If SPECTRE was in OHMSS, it was a pale shadow of itself.  And Blofeld (under an assumed name) had gone into hiding with his wife (!!!) in YOLT.  Fleming's real-life health problems inspired the health club sequence in THUNDERBALL.  His further health problems and depression added to the sombre tone of YOLT.  In that book, Blofeld sets up a "garden of death" mainly because he's old, depressed, sick, and has gone insane.  But in the COMIC-STRIP, he did it to embarrass the Japanese government, and offered to shut it down... if they paid him a hefty EXTORTION fee. I like that version better!

SPECTRE was revived in the comic-strip after Blofeld's death, by a "Madame Spectre", an interesting counterpart of "Madame Hydra" who revived Hydra following the death of Baron Strucker.  Later still, John Gardner revived SPECTRE in 3 of his 80's Bond novels.

You remember correctly.

Ian Flemming had not intended to continue the Bond character beyond the initial book. But the publisher and fans gave such a strong encouragement that he did continue with other books.  After a while, he wanted to kill him off. And so, he's given him several death scenes at the end of the books... specfically, he slumps after being poisoned by Rosa Kleb in the book From Russia With Love...and at the end of On Her Majesties Secret Service, he slumps in the car after saying to the motorcycle cop "There's no need to hurry, we have all the time in the world" (the scene is virtually the same as the end of the movie)....and again, at the end of You Only Live Twice, Bond is starting to remember glimpses of his prior life and recognises the name "Russia" which leads him to decide to go visit there(implying that Russian Secret Service or KGB will kill him on sight).

Flemming was quoted as saying he just couldn't kill off the damn secret service agent because the fans and the publisher kept demanding another book.

doc photo said:

Dr No was certainly one of the better Bond novels. And Fleming was quite good with maintaining continuity throughout the series. In the later books he makes an issue of Bonds health which makes me wonder if he planned to retire or kill off 007 at some point.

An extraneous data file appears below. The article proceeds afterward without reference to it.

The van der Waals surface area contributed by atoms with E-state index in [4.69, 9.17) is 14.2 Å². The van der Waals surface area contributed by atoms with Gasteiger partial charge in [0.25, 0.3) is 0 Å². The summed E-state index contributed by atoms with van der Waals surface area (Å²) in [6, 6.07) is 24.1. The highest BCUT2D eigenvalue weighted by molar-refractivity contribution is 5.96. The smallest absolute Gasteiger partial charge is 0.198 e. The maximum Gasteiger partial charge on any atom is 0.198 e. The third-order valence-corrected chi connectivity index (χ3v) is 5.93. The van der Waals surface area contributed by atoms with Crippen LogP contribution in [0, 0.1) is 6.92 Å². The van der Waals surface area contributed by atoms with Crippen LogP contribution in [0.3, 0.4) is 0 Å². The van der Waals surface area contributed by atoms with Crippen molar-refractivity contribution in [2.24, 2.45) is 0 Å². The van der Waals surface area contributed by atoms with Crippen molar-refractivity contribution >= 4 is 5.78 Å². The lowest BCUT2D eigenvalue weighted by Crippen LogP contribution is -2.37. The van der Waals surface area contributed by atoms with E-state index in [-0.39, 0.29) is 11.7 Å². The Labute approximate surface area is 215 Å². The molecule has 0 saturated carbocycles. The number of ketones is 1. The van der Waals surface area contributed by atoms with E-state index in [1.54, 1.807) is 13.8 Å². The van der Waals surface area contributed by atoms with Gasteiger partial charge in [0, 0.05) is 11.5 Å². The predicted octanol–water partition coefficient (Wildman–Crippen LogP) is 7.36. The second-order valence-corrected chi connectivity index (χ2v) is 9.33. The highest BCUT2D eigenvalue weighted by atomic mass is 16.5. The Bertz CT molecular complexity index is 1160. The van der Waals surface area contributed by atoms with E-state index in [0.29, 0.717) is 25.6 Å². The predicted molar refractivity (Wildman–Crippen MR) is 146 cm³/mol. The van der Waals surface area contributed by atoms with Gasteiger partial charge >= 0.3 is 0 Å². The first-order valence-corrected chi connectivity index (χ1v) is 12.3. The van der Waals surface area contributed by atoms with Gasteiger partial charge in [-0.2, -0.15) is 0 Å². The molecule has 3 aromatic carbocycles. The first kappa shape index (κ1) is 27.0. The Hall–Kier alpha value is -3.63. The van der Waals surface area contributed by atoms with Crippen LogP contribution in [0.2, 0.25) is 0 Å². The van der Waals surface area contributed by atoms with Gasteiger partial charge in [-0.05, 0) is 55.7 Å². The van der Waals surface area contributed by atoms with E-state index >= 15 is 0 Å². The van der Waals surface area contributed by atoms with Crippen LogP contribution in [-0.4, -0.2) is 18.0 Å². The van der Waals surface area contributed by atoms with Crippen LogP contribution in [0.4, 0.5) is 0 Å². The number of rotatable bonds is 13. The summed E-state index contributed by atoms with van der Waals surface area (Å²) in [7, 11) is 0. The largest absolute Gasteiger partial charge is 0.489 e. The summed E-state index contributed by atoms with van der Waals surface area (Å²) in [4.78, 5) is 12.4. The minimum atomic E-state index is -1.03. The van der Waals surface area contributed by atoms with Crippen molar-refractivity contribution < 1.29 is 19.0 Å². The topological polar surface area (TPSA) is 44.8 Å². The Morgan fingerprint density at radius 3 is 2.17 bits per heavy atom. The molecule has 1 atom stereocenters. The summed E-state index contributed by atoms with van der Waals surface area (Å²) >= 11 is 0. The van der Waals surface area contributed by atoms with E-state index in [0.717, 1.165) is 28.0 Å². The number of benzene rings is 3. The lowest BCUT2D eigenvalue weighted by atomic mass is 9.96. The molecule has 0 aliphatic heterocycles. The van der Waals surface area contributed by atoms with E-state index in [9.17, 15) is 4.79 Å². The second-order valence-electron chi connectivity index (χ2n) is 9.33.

Though SPECTRE was used extensively in the Connery films, it seems to me that Thunderball was the only novel that utilized that criminal organization headed by Ernst Stavro Blodfeld.  Blofeld returned to plague Bond in On Her Majesty's Secret Service and You Only Live Twice but he had dissolved SPECTRE.  Am I remembering correctly?

"Jack Lord is supposed to be in Hawaii, not Jamaica."

I wish they'd have gotten him back for GOLDFINGER, THUNDERBALL, DIAMONDS ARE FOREVER, LIVE AND LET DIE... He really is the only Felix who radiates "cool" the same way Connery does.

I always thought it must have been an inside joke that Felix Leiter, who appeared in most of the earlier Bond films, was never played by the same actor twice. A "master of disguise"?

On another subject, DR. NO struck me as a subliminally racist story, especially in book form. The German/Chinese Dr. Julius No is over the Chinese henchmen, who are over the Chinese/African henchmen, who are over the African henchmen. Then of course the British guy defeats the German/Chinese guy.

One thing that always bothered me about the film "Dr. No".... when Bond is working up the river with Honeychild, he hears someone coming down stream, and so, pulls back into the shadows.  It turns out the approaching person is a "bad henchman" WHO HAS WALKED PAST THEM....he is no longer a threat, as he did not detect them....and then, Bond advances from behind, and NEEDLESSLY KILLS THE MAN.  Thereby guarenteeing that there will be a search for the missing man, and that the search will be more intense, and that they will likely kill on sight.

It doesn't make sense that a trained 00-agent would go out of his way to kill a man who was no longer a threat to his mission to avoid capture.

For those of you who have seen the movie but haven't read the book, IIRC the movie used the name Honey Ryder while the book explained that her given (actual) name was Honeychile Ryder.

Richard Willis:

"I always thought it must have been an inside joke that Felix Leiter, who appeared in most of the earlier Bond films, was never played by the same actor twice. A "master of disguise"?"